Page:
In 2004 The Center on Reinventing Public Education (CRPE) launched a new initiative entitled "Doing School Choice Right," funded by the Bill and Melinda Gates, Annie E. Casey, and Lynde and Harry Bradley Foundations. The initiative's goal is to help state and local leaders handle practical issues whose resolution can determine whether school choice helps or harms children, especially low-income children in big cities.
The first activity was in August 2004, when CRPE and the Brown Center on Education Policy at Brookings co-sponsored a two-day seminar on communities and choice held in Washington, D.C. The meeting drew together parents, researchers, and community leaders to explore the practical challenges of implementing school choice programs. As a result of this discussion, the Doing School Choice Right initiative mounted four major lines of inquiry:
- Explore what it takes to inform parents (especially low-income parents who normally get very little information about schools) about the choices they have so they can match their child's needs with a school's offerings. Paul Teske, a political scientist at the University of Colorado, Denver, and a recognized national expert on parent information use, leads this study.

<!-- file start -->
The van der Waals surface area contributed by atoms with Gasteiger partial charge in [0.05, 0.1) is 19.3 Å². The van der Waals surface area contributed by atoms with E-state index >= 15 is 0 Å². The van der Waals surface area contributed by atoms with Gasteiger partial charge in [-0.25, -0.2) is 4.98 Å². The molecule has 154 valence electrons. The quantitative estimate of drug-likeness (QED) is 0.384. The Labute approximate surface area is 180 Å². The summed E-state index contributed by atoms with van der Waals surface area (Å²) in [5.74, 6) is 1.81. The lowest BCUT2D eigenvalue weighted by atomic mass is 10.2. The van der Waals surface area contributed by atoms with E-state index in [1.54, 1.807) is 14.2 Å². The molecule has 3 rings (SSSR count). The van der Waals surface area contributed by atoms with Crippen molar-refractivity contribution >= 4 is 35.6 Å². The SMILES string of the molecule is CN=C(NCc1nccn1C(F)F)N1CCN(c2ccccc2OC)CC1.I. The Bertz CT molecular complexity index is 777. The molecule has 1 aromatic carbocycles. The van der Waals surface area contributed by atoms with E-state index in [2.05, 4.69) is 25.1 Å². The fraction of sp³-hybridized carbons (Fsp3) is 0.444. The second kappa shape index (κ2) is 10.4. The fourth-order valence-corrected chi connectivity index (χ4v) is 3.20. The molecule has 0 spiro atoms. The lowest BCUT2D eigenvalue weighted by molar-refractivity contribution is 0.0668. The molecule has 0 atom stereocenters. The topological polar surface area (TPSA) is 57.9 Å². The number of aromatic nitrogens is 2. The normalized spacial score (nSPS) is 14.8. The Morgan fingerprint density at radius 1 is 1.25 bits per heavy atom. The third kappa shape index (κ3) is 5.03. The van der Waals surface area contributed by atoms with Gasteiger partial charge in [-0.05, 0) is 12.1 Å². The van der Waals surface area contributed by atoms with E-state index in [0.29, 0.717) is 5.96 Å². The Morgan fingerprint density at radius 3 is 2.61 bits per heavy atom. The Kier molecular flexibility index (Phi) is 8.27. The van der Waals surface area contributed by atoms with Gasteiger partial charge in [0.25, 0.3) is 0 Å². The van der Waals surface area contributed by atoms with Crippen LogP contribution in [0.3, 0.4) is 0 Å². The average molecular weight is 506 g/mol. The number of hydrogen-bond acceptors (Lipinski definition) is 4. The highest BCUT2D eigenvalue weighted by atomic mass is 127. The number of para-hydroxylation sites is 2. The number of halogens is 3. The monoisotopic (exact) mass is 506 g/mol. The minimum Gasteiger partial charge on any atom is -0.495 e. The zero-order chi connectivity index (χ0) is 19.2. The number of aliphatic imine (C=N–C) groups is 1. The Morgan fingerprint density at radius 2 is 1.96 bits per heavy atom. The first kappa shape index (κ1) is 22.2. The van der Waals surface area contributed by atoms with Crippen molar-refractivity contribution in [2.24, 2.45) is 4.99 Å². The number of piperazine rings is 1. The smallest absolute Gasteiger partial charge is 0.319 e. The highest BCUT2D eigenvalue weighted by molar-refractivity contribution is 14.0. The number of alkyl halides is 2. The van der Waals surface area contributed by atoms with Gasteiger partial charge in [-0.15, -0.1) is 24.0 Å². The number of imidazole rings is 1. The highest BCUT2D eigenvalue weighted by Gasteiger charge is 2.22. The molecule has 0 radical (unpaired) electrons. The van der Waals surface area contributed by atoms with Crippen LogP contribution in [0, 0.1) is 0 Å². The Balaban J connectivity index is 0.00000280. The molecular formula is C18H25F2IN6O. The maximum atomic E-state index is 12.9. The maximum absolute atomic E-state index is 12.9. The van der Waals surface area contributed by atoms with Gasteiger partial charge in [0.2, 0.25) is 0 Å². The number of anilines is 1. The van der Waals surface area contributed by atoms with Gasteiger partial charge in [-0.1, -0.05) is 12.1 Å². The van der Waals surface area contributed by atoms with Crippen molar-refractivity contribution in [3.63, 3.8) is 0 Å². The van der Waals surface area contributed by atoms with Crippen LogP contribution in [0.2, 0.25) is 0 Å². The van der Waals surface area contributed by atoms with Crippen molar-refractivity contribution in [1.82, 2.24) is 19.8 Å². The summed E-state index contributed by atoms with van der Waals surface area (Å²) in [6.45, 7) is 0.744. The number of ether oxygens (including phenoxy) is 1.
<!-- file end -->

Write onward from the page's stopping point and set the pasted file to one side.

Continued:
- Initiate case studies on how school districts can try to help traditional public schools cope with the challenges of choice and competition. Christine Campbell, Michael DeArmond, and Kacey Guin, all with CRPE, jointly lead this study.
- Examine issues involved in moving toward pupil-based funding, particularly technical, legal, and regulatory barriers. Marguerite Roza of CRPE, and the recognized national leader on studies of school district budgeting and spending, leads this study.
- Create models for how school districts can oversee public schools in multiple ways including direct operation, chartering, contracting, and licensing private schools to admit voucher students. Work to date on this study has been led by Kate Destler of CRPE, and Stephen Page of the University of Washington's Daniel J. Evans School of Public Affairs. Bryan Hassel of Public Impact, one of the few scholars ever to study public oversight of schools of choice, will lead a major fieldwork effort starting in spring 2006.
This paper gives an advance report on the results of these studies.